Tortola celebrates the full moon with a big party on Trellis Bay and we didn’t want to miss it. So up early to get to the bay before all the mooring balls were taken. We didn’t quite get the very last ball, but it was close. Trellis was packed.
We enjoyed an amazing sushi dinner at Marche along with some cold Kirin beer. Highly recommmended!
After dinner we wandered, had a few cocktails, danced and enjoyed live music up and down the beach. A perfect evening!
Hard to believe another week has passed. We have bounced around locations a bit, finally had some of the wonderful weather we had hoped for, and enjoyed some time with good friends.
After leaving Great Harbor, we headed to Diamond Cay on the east end of JVD. First stop was a hike to the Bubbly Pool. Not very bubbly when we visited, but a good chance for a natural jacuzzi.
Just outside Diamond Cay is Sandy Cay, a beautiful 14 acre island with 3 different ecological zones. We hiked from beach to mangrove swap to volcanic headlands all within a 30 minute walk.
The next day we headed to Cane Garden Bay on Tortola. Of course the nasty weather came back and we sailed through a bit of a squall. But the beach was as beautiful as ever. Conch and Mahi-Mahi for dinner.
We filled up on water and did a bit of laundry in Cane Garden, and then we were off to Sopers Hole. Breezy but sunny, so we got a nice sail down the coast. The village is beautiful – all Caribbean colors. We met up with our friends Beth and Art for dinner. Omar’s has the best (only) Indian food on Tortola. And only 200 feet from our mooring ball!
Saturday morning, we were joined onboard by our friends Sue and Chuck. Not all their luggage joined us, but eventually one bag was there, new clothes were purchased, provisions were provisioned and we departed towards Jost Van Dyke under cloudy skies (a recurring theme in case you hadn’t noticed). We enjoyed another wonderful dinner at Tipsy Shark, some more time on Sandy Key, a walk in a monsoon to White Bay, and our first Super Bowl on a boat. Our big 9 inch iPad screen was perfect for the big game.
Monday morning we woke up early to clear skies and light winds. Perfect for tacking upwind to Norman Island. Time for snorkeling at the Indians! We enjoyed dinner on the beach with all our friends.
After 3 days of rain, the weather finally broke and we headed out early to Jost Van Dyke. It’s about 28 miles, all downwind. And after all the storminess, a 4 foot swell pushing us all the way.
We made good speed under just the main. Stopped at Monkey Point for a quick lunch and arrived in Great Harbor just before 4pm. We had a reserved mooring ball which made a late arrival a non-event. Headed to shore for ice, a walk and some shopping.
Even 3 years later, there are signs of Hurricane Irma.
Our only purchase at the grocery was a $2 lighter. We still had two ribeyes in the refrigerator and they were about out of time. 20 minutes of futzing, 3 tries at a wind block and success! The coals were hot, the steak was cooked and we feasted.
Tuesday morning we took the dinghy into town for Christina’s fresh banana bread, then got out the paddle boards and took a spin around the bay. Mid-day, we walked up and over the hill to White Bay for lunch. It’s a beautiful stretch of beach with 1/2 dozen beach bars – lots of fun.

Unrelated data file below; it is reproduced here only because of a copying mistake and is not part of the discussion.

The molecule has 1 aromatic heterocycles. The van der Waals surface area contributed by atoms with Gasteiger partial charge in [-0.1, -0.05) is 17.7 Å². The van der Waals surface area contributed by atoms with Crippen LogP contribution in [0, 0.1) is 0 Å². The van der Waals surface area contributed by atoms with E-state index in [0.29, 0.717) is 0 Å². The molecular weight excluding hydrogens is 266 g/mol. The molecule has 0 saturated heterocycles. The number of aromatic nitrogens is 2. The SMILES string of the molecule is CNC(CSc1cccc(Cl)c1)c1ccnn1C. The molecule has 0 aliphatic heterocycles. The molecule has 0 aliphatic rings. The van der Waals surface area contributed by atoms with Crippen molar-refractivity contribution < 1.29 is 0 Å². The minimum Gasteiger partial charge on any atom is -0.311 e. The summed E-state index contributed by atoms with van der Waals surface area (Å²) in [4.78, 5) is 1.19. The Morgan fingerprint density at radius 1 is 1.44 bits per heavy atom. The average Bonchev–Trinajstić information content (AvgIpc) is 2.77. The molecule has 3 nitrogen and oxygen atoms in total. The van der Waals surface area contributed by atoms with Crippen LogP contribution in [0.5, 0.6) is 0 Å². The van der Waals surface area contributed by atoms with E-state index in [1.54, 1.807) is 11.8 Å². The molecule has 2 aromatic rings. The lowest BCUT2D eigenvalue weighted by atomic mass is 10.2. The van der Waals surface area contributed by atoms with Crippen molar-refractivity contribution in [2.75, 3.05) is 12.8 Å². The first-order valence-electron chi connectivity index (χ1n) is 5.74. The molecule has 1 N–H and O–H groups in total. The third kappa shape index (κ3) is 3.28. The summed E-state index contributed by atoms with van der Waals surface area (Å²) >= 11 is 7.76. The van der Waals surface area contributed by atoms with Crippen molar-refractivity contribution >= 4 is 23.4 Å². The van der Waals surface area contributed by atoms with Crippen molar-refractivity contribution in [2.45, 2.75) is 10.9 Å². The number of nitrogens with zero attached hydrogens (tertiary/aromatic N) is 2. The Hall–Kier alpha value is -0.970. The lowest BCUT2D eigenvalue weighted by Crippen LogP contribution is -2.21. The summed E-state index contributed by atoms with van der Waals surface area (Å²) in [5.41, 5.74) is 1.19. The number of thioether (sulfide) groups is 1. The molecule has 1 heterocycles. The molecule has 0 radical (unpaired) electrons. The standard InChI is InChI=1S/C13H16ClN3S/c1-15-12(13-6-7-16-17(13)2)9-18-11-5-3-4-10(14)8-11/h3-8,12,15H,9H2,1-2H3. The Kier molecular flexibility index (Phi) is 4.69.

Back to the boat for washing up, blog writing and it’s off to dinner at The Tipsy Shark.
Our favorite place in the BVI (and maybe the world) is North Sound on Virgin Gorda. Great memories of trips to The Bitter End Yacht Club, evenings on anchor and great snorkeling. So it’s an early start and we are off – heading in to 20 knot winds and 6 foot seas! We choose to motor instead of beating into the wind all day. An easy passage, the only bad part is it’s too wavy to make coffee. Note to self, always have iced coffee ready.
Two hours of motoring and we’re in North Sound. Just in time for it to start raining. I’m in my swim trunks, so grabbing the ball is pretty much a fresh water shower. Once we’re safely on the ball, it REALLY starts pouring – like ‘somebody call Noah’ pouring. Hot coffee and scrambled eggs take the chill off and we hang in the cabin catching up on the world (and writing blog posts). Weather report says ‘unsettled weather’ – yep.
Finally, after an afternoon of pure soggyness the sun peeked out and we enjoyed a 180• sunset!
Dinner was going to be those damn steaks, but still blowing too hard to light the grill. Game time call and it’s Italian Night staring Pesto Pasta. Luckily the wine is still a good pairing….
We slept like rocks…unusual for a night on the dock. Melanie was up first and grabbed coffee and croissants at the French Deli. Wow do I love the French Deli! You should buy stock in the French Deli.
A boat briefing, another provisioning run (fruit, beer, cheese, pate, wine…) and we were off to Cooper Island, a quick 5 mile run.
Our first mooring ball pick up of any sailing trip is always an adventure – will we be speaking to each other once we’re hooked up? Will we need an intervention? But the sailing gods smiled on us and we grabbed like old pros!
Did I mention Melanie likes water toys? Two SUPs and a kayak are more or less filling up our deck. If we could tow a Hobie, she would be truly happy.
Manchineel Bay is a lovely sheltered harbor with balls for about 40 boats. The Cooper Island Beach club is great – rebuilt after Irma. We enjoyed dinner there our second night – conch fritters, roasted eggplant and chicken tiki masala. Absolutely delicious!
We enjoyed a second day at Cooper, a luxury we’ve never had on shorter trips. A bit of snorkeling and got the boat more settled. But North Sound is calling and we’re off early Friday!